Tunmise: It's my passion. I had and still have a very strong passion for transforming my ideas into reality, coding seems to be the best way of achieving that. I attended all sorts of tech meetups, but none of them were actual classes where people me taught how to code. I am mostly a self-taught developer.

HackerRank: What do you think developers need in order to be successful in their jobs?

Tunmise: Software developers need a lot to be successful in their jobs. However, I believe the two most important thing is continuous learning and quality experience. A developer needs to learn continuously because no matter how much one has learned, it’s still a drop in the ocean of knowledge. To ensure you are still relevant in this tech industry, you need to keep learning.

As important as learning is, it’s not enough for developers to own or prove their skills. As far as software development is concerned, I consider learning without doing or practicing a joke. It’s very important for software developers to always practice (with actual work, personal projects, open source projects, etc) to gain experience. Experience comes with time, however, quality experience comes with time spent well.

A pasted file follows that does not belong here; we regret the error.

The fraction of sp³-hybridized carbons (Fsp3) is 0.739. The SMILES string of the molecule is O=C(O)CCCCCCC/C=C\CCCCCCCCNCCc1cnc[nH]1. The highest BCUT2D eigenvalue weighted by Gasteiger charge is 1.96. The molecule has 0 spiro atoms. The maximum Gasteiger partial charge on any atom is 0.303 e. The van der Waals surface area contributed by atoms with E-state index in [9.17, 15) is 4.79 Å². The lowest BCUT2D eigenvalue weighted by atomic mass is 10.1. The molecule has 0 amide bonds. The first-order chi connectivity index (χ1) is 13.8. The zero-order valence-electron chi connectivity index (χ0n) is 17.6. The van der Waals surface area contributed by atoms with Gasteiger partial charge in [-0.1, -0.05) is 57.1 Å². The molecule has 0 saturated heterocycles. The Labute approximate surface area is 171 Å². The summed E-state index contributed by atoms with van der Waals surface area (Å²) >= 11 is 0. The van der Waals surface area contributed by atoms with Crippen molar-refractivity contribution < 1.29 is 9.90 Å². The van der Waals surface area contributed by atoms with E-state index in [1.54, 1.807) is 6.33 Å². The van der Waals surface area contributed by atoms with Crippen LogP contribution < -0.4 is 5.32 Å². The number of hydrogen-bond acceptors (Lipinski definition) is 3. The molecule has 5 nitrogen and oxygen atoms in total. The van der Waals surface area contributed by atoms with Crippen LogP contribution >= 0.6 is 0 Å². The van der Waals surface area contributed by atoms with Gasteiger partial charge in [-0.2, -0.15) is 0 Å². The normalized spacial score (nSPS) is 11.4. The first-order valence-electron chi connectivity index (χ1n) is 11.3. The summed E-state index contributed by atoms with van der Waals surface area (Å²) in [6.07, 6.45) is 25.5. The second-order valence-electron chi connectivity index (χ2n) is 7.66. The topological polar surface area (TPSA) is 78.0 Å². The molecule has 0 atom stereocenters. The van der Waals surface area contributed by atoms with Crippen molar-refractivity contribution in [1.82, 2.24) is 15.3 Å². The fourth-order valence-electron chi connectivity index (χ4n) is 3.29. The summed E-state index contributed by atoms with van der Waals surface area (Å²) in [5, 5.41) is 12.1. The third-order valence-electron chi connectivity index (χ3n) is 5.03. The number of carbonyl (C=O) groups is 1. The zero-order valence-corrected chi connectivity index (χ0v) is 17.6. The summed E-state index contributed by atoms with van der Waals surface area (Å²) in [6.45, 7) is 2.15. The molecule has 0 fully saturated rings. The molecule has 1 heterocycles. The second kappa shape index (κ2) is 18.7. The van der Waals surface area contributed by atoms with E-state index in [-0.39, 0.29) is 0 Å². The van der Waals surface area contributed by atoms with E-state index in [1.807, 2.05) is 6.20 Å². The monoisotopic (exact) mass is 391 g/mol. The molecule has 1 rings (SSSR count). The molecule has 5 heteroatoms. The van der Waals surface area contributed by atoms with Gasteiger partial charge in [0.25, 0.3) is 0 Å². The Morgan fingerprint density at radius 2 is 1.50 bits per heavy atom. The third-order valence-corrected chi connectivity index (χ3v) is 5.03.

Quality experience involves doing work that enforces one's growth, continuous feedback loop which is best achieved in a highly collaborative team, timely reflection on one's growth and deficiencies.

HackerRank: What attracted you to your current employer?

Tunmise: A lot of things attracted me to my current and first employer. I believe the most important one of them is that I embodied their core values: excellence, passion, integrity, collaboration. During recruitment, I was able to demonstrate that I can effectively collaborate with others to create passion driven and excellent work outputs which had to be defended with utmost sincerity.

HackerRank: What are some things that you think the tech industry in Nigeria is doing well and what are some areas of improvement?